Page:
Road Worrier

Road Worrier: Strategic Mobility Formula sheds some of the old inequities

bsiceloff@newsobserver.comJune 24, 2013 

— Triangle leaders fretted for years about inequities in the “equity formula” created in a 1989 state law to guide the division of road-building dollars between urban and rural areas, because it ignored the costly problem of urban traffic jams.

Now the equity formula is gone, replaced by Gov. Pat McCrory’s Strategic Mobility Formula. Cutting highway congestion is one of the state’s new priorities in sweeping legislation ratified last week and awaiting McCrory’s signature.

“It’s a pretty dramatic and wholesale change in the law,” said Ed Johnson, executive director of CAMPO, the Wake-area transportation planning agency.

But what difference will the new approach make? Local planners and elected officials say that will depend on how the Department of Transportation works out the detailed new criteria that will determine how the state spends its road, ferry, airport, rail and transit construction money.

And however the money is doled out, the fast-growing Triangle will feel the limits of state and federal transportation tax revenues that are declining at 2 percent a year.

The Triangle will have a shot at funds for major highway improvements that can have statewide impact on safety, congestion and economic competitiveness. DOT expects to have about $600 million a year to spend at this statewide level.

But no single project will be eligible for more than 10 percent of that money over five years, or about $300 million. That probably won’t be enough for, say, the next widening project at the busiest stretch of Interstate 40 between I-540 and the Durham Freeway – where any new lanes probably will have to be elevated above the existing lanes.

“The next step out there is going to be really expensive, and I don’t think $300 million will cover it,” Johnson said.

DOT criteria for ranking projects will come into play when about $450 million a year is divided among seven regions across the state. Roads will compete with transit lines and ferry, rail and airport upgrades.

Two planned big-ticket transit projects that will need regional money are a light-rail line in Orange and Durham counties and a rush-hour commuter train in Durham and Wake counties.

Transit opponents will want these trains to be evaluated narrowly on how much they cut highway traffic.

But transit supporters will push for a broader view.

“In virtually every community you visit that has a light-rail system, the station areas become magnets for economic development,” said Ellen Reckhow, a Durham County commissioner. “That certainly has happened in Charlotte along their rail line. So I would hope to see the scoring related to the potential of spurring our economic growth.”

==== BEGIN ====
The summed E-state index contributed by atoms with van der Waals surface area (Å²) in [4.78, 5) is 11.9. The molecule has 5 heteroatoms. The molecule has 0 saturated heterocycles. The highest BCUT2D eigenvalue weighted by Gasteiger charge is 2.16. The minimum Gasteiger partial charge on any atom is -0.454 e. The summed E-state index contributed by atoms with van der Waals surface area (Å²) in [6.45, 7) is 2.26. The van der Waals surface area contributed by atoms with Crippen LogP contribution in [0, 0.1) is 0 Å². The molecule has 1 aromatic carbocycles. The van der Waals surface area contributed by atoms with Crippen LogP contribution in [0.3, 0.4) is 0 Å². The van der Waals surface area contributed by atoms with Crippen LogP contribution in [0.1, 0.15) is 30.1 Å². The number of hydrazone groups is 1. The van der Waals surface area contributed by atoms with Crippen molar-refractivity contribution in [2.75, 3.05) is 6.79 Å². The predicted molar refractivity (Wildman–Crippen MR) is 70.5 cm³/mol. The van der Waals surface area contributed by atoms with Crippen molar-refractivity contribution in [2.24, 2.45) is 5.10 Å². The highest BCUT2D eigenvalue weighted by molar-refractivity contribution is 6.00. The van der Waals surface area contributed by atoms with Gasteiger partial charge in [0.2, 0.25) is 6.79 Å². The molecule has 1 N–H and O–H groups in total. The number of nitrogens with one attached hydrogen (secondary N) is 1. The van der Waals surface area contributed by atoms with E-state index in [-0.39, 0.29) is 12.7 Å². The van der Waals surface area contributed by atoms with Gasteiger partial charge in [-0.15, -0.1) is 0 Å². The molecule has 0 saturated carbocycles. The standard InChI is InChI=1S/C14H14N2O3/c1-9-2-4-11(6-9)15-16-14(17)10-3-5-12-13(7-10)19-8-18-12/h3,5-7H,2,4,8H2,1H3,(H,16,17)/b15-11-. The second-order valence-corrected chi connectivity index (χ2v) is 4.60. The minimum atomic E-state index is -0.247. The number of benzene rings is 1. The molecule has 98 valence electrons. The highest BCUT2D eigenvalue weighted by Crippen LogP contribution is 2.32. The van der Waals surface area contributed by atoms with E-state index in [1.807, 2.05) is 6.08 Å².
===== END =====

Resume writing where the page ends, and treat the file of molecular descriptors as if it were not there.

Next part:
Eric Lamb, Raleigh’s transportation planning manager, agreed.

“Transit projects historically are not really effective as true congestion abatement,” Lamb said. “They’re better at shaping growth and economic development in a region.”

DOT officials are scheduled to brief a legislative oversight committee in August on the criteria they’ll use to rank road, transit and other construction projects.

Light rail also is part of Wake County’s transit plan, but the proposed line from West Cary to North Raleigh does not qualify for regional funds under the new Strategic Mobility Formula law.

Because it does not cross county lines, this expensive project will be forced to compete for part of about $34 million a year in division-level money for local needs that Wake and Durham counties must share with five other counties in DOT’s Division Five.

With 1.45 million residents, it is the most populous of DOT’s 14 divisions. While regional money is allocated according to population numbers, the division-level money is split into 14 equal parcels.

And at this level, the Strategic Mobility Formula retains some of the inequities of that old equity formula.

The sparsely populated northeastern corner of North Carolina includes DOT’s Division One – 13 rural counties with a combined 262,000 residents.

Equal shares for each division will mean unequal shares on a per-capita basis. For all transportation construction needs that are not covered at the state and regional levels, the Triangle’s Division Five will have $23 per person to spend each year.

In Division One, the per-person share will be $130.

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